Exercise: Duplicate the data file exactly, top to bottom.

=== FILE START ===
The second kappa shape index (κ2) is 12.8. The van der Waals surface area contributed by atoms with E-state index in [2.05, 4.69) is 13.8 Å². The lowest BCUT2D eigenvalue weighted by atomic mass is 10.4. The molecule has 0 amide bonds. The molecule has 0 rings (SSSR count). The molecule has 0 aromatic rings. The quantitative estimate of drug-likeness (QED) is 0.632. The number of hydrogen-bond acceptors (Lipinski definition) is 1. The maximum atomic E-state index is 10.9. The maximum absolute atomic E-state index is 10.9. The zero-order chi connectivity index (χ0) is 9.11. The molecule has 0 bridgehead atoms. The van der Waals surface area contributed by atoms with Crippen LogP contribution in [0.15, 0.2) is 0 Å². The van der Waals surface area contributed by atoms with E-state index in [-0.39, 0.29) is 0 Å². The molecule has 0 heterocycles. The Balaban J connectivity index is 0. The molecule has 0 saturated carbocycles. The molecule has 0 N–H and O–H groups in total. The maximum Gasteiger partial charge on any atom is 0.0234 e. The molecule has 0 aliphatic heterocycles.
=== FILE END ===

The second kappa shape index (κ2) is 12.8. The van der Waals surface area contributed by atoms with E-state index in [2.05, 4.69) is 13.8 Å². The lowest BCUT2D eigenvalue weighted by atomic mass is 10.4. The molecule has 0 amide bonds. The molecule has 0 rings (SSSR count). The molecule has 0 aromatic rings. The quantitative estimate of drug-likeness (QED) is 0.632. The number of hydrogen-bond acceptors (Lipinski definition) is 1. The maximum atomic E-state index is 10.9. The maximum absolute atomic E-state index is 10.9. The zero-order chi connectivity index (χ0) is 9.11. The molecule has 0 bridgehead atoms. The van der Waals surface area contributed by atoms with Crippen LogP contribution in [0.15, 0.2) is 0 Å². The van der Waals surface area contributed by atoms with E-state index in [-0.39, 0.29) is 0 Å². The molecule has 0 heterocycles. The Balaban J connectivity index is 0. The molecule has 0 saturated carbocycles. The molecule has 0 N–H and O–H groups in total. The maximum Gasteiger partial charge on any atom is 0.0234 e. The molecule has 0 aliphatic heterocycles.